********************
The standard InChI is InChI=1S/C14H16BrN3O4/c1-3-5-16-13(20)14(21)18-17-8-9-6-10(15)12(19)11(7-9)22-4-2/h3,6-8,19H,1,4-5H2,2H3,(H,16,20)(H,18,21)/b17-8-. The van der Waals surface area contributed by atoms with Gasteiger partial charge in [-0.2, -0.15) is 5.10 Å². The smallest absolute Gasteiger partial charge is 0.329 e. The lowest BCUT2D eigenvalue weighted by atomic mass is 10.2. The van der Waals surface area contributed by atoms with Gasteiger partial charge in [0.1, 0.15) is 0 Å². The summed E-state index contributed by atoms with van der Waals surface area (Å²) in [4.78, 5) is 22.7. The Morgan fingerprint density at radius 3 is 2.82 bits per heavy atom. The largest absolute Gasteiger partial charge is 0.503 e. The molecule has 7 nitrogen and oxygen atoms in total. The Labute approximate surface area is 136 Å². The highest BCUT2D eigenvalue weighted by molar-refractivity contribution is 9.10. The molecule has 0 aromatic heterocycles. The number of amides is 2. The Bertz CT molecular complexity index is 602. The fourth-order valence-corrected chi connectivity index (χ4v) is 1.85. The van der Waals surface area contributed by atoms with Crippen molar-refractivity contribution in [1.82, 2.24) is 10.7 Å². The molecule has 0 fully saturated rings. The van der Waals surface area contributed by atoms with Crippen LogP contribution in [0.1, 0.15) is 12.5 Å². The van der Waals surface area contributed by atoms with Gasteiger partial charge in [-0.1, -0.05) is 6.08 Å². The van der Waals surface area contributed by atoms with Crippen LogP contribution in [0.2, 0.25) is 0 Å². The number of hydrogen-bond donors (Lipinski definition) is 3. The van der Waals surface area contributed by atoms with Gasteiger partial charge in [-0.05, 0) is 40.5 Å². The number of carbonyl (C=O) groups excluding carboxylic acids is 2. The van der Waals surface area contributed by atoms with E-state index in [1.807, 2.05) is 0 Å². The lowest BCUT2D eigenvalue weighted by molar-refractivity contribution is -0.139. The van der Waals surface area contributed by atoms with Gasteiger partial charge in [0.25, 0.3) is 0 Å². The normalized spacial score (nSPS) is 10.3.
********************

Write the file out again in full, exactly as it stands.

The standard InChI is InChI=1S/C14H16BrN3O4/c1-3-5-16-13(20)14(21)18-17-8-9-6-10(15)12(19)11(7-9)22-4-2/h3,6-8,19H,1,4-5H2,2H3,(H,16,20)(H,18,21)/b17-8-. The van der Waals surface area contributed by atoms with Gasteiger partial charge in [-0.2, -0.15) is 5.10 Å². The smallest absolute Gasteiger partial charge is 0.329 e. The lowest BCUT2D eigenvalue weighted by atomic mass is 10.2. The van der Waals surface area contributed by atoms with Gasteiger partial charge in [0.1, 0.15) is 0 Å². The summed E-state index contributed by atoms with van der Waals surface area (Å²) in [4.78, 5) is 22.7. The Morgan fingerprint density at radius 3 is 2.82 bits per heavy atom. The largest absolute Gasteiger partial charge is 0.503 e. The molecule has 7 nitrogen and oxygen atoms in total. The Labute approximate surface area is 136 Å². The highest BCUT2D eigenvalue weighted by molar-refractivity contribution is 9.10. The molecule has 0 aromatic heterocycles. The number of amides is 2. The Bertz CT molecular complexity index is 602. The fourth-order valence-corrected chi connectivity index (χ4v) is 1.85. The van der Waals surface area contributed by atoms with Crippen molar-refractivity contribution in [1.82, 2.24) is 10.7 Å². The molecule has 0 fully saturated rings. The van der Waals surface area contributed by atoms with Crippen LogP contribution in [0.1, 0.15) is 12.5 Å². The van der Waals surface area contributed by atoms with Gasteiger partial charge in [-0.1, -0.05) is 6.08 Å². The van der Waals surface area contributed by atoms with Crippen LogP contribution in [0.2, 0.25) is 0 Å². The number of hydrogen-bond donors (Lipinski definition) is 3. The van der Waals surface area contributed by atoms with Gasteiger partial charge in [-0.05, 0) is 40.5 Å². The number of carbonyl (C=O) groups excluding carboxylic acids is 2. The van der Waals surface area contributed by atoms with E-state index in [1.807, 2.05) is 0 Å². The lowest BCUT2D eigenvalue weighted by molar-refractivity contribution is -0.139. The van der Waals surface area contributed by atoms with Gasteiger partial charge in [0.25, 0.3) is 0 Å². The normalized spacial score (nSPS) is 10.3.